RHS London Harvest Festival 2016

 

Autumn has truly arrived when it’s time for the RHS London Harvest Festival show. This annual event comes at a busy time for me, falling just before I embark on my annual buying trip to India and China. But it’s a good opportunity to reconnect with my inner kitchen gardener and stock up on apples, garlic and chillies to fuel Him Indoors’ prolific chutney making. A short walk from my office, through the mansion block of Victoria, bathed in warm sunshine and with crisp London plane leaves crunching under foot, I am quickly at the Royal Horticultural Society’s magnificent Lindley Hall.

 

The first prize winning basket of vegetables
This basket of vegetables was awarded first prize

 

The fact that the Harvest Festival show is all about fruits and vegetables, rather plants and flowers, makes it one of my favourite events of the horticultural year. And as a regular visitor I am always on the look out for new exhibitors. I was fascinated to learn about the medicinal and herbal properties of birch sap from Lisette and Bernadette at Priestlands Birch. The sap of the humble silver birch has been used for centuries to detoxify the body and stimulate the metabolism. It can only be tapped for about 4 weeks a year, just as it rises through the tree in early spring, but before any leaves unfurl. Fresh water is drawn up through the roots, gathering stored nutrients as it goes. Hence the sap is packed with Potassium, Magnesium, Calcium, Vitamin C, Zinc, Phosphorus, Sodium, Iron, Manganese and Amino Acids.

Through the ages the crystal-clear liquid has been used to treat skin, kidney and rheumatic conditions and applied as a first-aid treatment for burns. It can also be drunk as a re-hydration tonic and administered as a hangover cure. Like milk, birch sap does not keep unless refrigerated, so the drink I tried was served from a bucket of ice, having been frozen since it was tapped. I was advised that a small cup would give me the midday boost I was craving. I can’t say it had a noticeable effect, but it was certainly very refreshing.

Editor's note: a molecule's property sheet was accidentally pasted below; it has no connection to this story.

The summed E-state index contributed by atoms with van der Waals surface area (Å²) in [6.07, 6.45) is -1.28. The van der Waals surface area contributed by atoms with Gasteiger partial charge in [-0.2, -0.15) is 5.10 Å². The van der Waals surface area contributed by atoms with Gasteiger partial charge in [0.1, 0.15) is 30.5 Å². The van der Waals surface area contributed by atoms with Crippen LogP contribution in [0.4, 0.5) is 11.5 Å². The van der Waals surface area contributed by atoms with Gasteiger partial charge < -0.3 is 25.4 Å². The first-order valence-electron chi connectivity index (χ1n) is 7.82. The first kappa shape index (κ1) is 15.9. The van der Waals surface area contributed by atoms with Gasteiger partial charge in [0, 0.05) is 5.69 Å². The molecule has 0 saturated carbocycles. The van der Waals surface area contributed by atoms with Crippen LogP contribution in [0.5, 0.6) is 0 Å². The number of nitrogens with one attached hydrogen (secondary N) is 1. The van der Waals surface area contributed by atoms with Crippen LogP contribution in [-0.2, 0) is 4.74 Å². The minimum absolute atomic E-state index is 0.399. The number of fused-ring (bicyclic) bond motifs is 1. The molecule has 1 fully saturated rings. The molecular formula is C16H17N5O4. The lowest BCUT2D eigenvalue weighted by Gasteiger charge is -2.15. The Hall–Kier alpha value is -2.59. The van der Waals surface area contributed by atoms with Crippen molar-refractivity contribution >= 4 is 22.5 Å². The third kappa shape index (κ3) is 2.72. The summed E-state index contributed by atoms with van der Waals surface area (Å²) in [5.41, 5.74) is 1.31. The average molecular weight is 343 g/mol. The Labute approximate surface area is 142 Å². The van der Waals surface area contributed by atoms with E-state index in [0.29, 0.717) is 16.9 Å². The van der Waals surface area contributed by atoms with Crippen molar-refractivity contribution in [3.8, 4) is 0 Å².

Grape 'Muscat of Alexandria' is an ancient variety used for making wine, rasins and for serving at the table
Grape ‘Muscat of Alexandria’ is an ancient variety used for making wine and serving at the table

 

Long term followers of this blog will recall my delight in the eccentricities of this venerable show, including the annual duel between their Graces the Dukes of Devonshire and Marlborough for the honour of producing the finest grapes in the country. This year both Nobles were usurped by a Mr and Mrs Davidson from Alnwick, who swept the board with a section of stunning home-grown bunches. The quality of the Davidson’s ‘Madresfield Court’ black table grapes and ‘Muscat of Alexandria’ white grapes was head and shoulders above the competition, winning first prize in every category.

 

Prize pumpkins
Plump prize pumpkins

 

The other competition that can’t go unnoticed is that for the largest pumpkin. This year’s winner was grown by Ben Ben-Eliezer and weighted an incredible 566kg (1247lbs), equivalent to two Shetland ponies. The unattractively obese fruits entered into the ‘battle of the bulge’ took centre stage in the Lindley Hall and wore their prize rosettes with pride.

 

Row upon row of apples in the competition classes
Row upon row of apples, pears and quince in the competition classes

 

Whilst on the subject of fruit I was keen to get some advice on which quince (Cydonia oblonga) to grow against the wall of our new house. Pennard Plants recommended three Russian varieties that are resistant to quince leaf blight, a disease I didn’t know existed and can now hopefully avoid. These included pineapple-flavoured ‘Aromatnaya’; ‘Miagkoplodnaja’, which can be eaten raw; self fertile ‘Konstantinopeler’; and another from Europe, ‘Serbian Gold’, aka ‘Lesschovach’. Pennard Plants offer bare root plants from November and potted plants at other times of the year.

 

Eye-popping peppers
Eye-popping peppers

 

Among the most colourful exhibits were those staged by the RHS trials team with a dazzling array of sweet peppers (Capsicum annuum). The range of shapes and colours was mind-blowing, starting with inky-black ‘Midnight Dreams’, not-so-lilac ‘Lilac Belle’ and elongated ‘Violetta Lunga’; moving through brown (‘Mini Blocky Chocolate’) to more familiar reds, oranges, yellows and greens. The colour spectrum was echoed by Sea Spring Seeds, from whom I purchased a bag of chillies labelled ‘Russian Roulette’: I like to live dangerously! Here the variety and beauty of chillies (also Capsicum annuum) was illustrated with aplomb. A multi-coloured variety called ‘Fairy Lights’ grabbed my attention, as did ‘Tinkerbell’ with distinctive fruits the shape of a friar’s hat. These little chillies, stuffed with mincemeat and baked, would make perfect canapés.

 

Chilli 'Fairy Lights'
Chilli ‘Fairy Lights’

 

Nothing goes to waste at the Harvest Festival Show. When the doors close, all the fruit and vegetables go to an East London restaurant which uses up food that would otherwise go to landfill. The establishment’s chefs create top-notch dishes which are paid for on an ‘as you feel’ basis, ensuring everyone in the community can afford to dine together.

 

RHS London Harvest Festival, October 2016
Show-going stalwarts peruse the seasonal fare

 

As Britain’s longest leeks are sliced and sautéd, its mightiest marrows stuffed and seasoned, and prize pears peeled and poached, it’s time for me to pack my bags and head east …… far east.

 

The first prize winning fruit basket at this year's show
The first prize winning fruit basket at this year’s show

 

 

 

 

 

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